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I had been on the Snake one time before and, to be honest, I was a bit disappointed. I had seen videos of rafts hurtling through two story rapids with no way to keep upright or for the rafters to stay in the boat and I was expecting to blast through every wave train like a roller coaster loosed from its rails, but what happened was far less dramatic. What I didn’t realize is that the last thing a boat owner wants to do is to try and break every welded seam by smashing his boat over and over through every single wave, no matter how much fun it would be and, in reality, it’s not that fun. Hitting big rapids in a jet boat feels a lot like getting hit by a car and the pounding you take means you can’t get out of bed the next morning. But, at that time I was expecting water careening over the boat and huge waves crashing down upon us and having to lash myself to the mast in order to get some really cool pictures, but what I got was a skirting of all the big water and a zippy little ride up the river zooming in and out of the waves like a gazelle running around the pack of deadly lions instead of right through their pride.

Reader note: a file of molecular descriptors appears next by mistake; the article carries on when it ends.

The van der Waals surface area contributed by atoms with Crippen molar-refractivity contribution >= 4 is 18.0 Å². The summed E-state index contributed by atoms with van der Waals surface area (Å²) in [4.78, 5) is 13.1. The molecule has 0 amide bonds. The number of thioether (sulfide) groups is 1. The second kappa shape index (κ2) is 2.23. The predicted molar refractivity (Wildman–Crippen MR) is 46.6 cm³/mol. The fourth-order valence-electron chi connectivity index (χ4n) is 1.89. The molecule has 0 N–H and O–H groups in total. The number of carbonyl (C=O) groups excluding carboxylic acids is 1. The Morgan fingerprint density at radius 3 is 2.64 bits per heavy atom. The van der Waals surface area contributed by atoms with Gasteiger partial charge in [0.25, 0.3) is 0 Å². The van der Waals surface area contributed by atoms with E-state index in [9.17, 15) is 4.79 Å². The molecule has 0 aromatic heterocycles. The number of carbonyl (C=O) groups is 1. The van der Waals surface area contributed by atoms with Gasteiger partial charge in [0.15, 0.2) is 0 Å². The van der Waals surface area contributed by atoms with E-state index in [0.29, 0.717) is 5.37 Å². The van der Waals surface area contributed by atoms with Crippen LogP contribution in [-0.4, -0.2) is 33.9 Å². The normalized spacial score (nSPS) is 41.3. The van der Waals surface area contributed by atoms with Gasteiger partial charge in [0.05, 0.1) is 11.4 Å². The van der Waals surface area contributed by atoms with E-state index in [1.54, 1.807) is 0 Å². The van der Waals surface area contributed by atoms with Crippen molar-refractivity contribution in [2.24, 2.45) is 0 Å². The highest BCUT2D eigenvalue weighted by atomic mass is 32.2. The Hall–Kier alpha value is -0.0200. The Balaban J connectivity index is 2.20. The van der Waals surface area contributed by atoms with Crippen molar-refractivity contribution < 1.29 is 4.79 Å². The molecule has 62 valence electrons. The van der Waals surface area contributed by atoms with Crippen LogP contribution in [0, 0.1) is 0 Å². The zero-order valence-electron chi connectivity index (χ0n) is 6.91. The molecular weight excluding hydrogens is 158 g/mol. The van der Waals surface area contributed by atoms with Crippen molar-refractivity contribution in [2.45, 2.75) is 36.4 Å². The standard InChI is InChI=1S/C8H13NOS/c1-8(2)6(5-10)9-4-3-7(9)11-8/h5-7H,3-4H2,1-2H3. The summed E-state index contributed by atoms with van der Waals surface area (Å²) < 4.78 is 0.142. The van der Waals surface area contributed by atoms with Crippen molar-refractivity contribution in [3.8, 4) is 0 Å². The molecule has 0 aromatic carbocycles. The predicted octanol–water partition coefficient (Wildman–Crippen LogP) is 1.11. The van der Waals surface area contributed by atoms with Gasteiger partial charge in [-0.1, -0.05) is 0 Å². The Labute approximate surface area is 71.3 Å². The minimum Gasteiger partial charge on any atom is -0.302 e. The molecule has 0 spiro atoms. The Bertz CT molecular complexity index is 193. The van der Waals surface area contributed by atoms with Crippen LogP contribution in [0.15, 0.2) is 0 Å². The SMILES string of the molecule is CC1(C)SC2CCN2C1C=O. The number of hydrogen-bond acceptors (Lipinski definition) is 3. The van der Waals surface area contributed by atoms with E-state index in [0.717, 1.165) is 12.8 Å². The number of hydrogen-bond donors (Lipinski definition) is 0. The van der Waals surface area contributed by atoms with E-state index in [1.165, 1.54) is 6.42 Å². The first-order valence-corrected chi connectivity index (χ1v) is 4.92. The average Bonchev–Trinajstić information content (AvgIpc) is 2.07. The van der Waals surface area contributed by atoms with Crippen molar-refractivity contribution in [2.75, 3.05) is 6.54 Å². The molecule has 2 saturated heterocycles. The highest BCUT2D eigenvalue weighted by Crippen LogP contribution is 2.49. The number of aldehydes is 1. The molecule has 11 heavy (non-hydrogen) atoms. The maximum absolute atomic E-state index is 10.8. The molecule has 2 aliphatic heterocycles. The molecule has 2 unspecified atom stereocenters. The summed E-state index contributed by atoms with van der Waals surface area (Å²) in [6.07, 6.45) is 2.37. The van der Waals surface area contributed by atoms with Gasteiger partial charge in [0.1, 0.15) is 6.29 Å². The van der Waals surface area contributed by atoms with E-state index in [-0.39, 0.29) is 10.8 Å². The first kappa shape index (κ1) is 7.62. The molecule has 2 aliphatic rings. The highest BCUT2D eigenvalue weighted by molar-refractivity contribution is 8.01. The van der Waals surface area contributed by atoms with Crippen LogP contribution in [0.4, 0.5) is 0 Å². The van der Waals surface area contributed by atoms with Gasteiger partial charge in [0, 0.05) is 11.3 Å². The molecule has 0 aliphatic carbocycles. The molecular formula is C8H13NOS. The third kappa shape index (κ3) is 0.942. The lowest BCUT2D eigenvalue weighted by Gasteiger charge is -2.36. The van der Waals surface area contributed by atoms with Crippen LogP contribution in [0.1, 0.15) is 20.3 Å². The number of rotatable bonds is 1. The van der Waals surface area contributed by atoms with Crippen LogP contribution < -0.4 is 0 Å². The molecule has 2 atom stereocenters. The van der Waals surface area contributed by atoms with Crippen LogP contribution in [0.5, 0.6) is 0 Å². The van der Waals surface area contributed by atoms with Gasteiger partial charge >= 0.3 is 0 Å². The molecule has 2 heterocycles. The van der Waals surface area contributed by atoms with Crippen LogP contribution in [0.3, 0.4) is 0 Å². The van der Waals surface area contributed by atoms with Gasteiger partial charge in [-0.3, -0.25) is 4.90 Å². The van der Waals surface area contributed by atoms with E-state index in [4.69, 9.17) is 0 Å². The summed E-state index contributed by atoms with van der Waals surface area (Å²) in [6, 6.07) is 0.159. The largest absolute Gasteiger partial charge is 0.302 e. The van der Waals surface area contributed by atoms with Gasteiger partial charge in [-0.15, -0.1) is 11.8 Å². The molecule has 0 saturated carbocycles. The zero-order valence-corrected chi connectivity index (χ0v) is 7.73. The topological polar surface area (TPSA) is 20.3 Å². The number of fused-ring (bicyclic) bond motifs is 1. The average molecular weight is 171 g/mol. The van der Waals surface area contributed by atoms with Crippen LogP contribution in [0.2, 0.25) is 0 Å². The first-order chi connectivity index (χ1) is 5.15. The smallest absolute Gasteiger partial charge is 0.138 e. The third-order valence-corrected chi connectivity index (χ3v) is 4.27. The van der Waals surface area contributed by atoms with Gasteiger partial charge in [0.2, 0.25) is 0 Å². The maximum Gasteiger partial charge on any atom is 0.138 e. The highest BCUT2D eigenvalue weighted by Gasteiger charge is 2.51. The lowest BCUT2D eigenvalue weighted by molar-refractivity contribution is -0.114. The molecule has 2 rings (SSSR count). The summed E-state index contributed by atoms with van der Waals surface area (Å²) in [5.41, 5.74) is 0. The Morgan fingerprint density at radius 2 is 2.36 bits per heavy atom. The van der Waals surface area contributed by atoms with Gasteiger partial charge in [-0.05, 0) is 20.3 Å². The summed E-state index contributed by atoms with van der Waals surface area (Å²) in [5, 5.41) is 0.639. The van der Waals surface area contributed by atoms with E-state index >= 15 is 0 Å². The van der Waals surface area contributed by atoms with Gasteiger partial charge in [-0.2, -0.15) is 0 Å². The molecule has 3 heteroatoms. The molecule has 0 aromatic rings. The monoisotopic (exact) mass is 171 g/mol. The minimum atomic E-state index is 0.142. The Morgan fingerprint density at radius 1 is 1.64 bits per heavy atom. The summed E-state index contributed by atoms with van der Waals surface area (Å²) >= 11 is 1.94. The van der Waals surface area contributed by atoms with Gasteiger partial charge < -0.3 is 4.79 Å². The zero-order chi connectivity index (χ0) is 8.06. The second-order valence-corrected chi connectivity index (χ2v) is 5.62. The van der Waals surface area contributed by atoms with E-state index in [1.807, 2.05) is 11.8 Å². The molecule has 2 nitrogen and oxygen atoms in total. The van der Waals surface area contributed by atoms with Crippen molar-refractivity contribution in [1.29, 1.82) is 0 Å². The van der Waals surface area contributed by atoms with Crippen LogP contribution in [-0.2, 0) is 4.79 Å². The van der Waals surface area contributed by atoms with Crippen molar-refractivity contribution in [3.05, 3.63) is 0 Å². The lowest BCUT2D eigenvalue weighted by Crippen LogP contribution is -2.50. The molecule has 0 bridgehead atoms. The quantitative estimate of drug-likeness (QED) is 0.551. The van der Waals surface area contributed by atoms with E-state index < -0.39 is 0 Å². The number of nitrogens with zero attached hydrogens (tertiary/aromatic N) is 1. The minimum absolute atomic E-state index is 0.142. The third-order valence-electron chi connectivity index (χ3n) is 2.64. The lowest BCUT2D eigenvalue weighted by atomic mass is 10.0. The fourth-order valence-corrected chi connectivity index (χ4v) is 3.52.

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Our guide Red (his name has been changed to protect his identity) kind of pointed Dave up the river and said, “Go up there!” Dave buried the throttle and the boat slowly got up onto step and in a moist cloud of dust and engine smoke we added to the din and went “up there.” From what I could hear over the engine noise, it seems that there are really only a few rapids that you need to worry about in order to get up the river. The rest of the miles and miles of turbulence is just a matter of knowing how to read the water and your depth finder which fluctuates from 2 feet to 35 feet in the blink of an eye.